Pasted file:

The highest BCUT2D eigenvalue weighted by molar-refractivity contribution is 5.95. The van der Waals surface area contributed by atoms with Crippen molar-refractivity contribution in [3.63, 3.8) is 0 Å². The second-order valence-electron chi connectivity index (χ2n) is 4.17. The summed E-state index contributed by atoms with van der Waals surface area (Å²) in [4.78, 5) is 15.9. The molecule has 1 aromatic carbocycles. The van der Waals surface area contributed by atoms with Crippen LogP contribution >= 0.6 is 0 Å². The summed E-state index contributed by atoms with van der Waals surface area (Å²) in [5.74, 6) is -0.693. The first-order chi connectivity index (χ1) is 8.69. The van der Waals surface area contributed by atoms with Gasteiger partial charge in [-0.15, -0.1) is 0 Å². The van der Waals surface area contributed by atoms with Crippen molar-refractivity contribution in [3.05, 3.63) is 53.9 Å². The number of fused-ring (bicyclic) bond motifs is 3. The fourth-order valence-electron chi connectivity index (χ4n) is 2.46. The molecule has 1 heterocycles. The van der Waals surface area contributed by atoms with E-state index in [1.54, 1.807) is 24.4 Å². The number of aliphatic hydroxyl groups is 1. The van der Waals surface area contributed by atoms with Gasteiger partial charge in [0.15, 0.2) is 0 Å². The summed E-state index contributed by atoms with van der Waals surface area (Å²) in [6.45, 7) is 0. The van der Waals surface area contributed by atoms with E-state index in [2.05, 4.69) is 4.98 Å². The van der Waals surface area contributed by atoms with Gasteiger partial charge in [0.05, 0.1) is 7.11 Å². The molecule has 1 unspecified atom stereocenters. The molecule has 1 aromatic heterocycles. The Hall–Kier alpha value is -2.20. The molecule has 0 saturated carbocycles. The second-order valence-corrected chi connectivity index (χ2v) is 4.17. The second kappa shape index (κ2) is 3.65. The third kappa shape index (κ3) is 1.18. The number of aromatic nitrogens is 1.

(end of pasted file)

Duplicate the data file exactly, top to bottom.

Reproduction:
The highest BCUT2D eigenvalue weighted by molar-refractivity contribution is 5.95. The van der Waals surface area contributed by atoms with Crippen molar-refractivity contribution in [3.63, 3.8) is 0 Å². The second-order valence-electron chi connectivity index (χ2n) is 4.17. The summed E-state index contributed by atoms with van der Waals surface area (Å²) in [4.78, 5) is 15.9. The molecule has 1 aromatic carbocycles. The van der Waals surface area contributed by atoms with Crippen LogP contribution >= 0.6 is 0 Å². The summed E-state index contributed by atoms with van der Waals surface area (Å²) in [5.74, 6) is -0.693. The first-order chi connectivity index (χ1) is 8.69. The van der Waals surface area contributed by atoms with Gasteiger partial charge in [-0.15, -0.1) is 0 Å². The van der Waals surface area contributed by atoms with Crippen molar-refractivity contribution in [3.05, 3.63) is 53.9 Å². The number of fused-ring (bicyclic) bond motifs is 3. The fourth-order valence-electron chi connectivity index (χ4n) is 2.46. The molecule has 1 heterocycles. The van der Waals surface area contributed by atoms with E-state index in [1.54, 1.807) is 24.4 Å². The number of aliphatic hydroxyl groups is 1. The van der Waals surface area contributed by atoms with Gasteiger partial charge in [0.15, 0.2) is 0 Å². The summed E-state index contributed by atoms with van der Waals surface area (Å²) in [6.45, 7) is 0. The van der Waals surface area contributed by atoms with E-state index in [2.05, 4.69) is 4.98 Å². The van der Waals surface area contributed by atoms with Gasteiger partial charge in [0.05, 0.1) is 7.11 Å². The molecule has 1 unspecified atom stereocenters. The molecule has 1 aromatic heterocycles. The Hall–Kier alpha value is -2.20. The molecule has 0 saturated carbocycles. The second-order valence-corrected chi connectivity index (χ2v) is 4.17. The second kappa shape index (κ2) is 3.65. The third kappa shape index (κ3) is 1.18. The number of aromatic nitrogens is 1.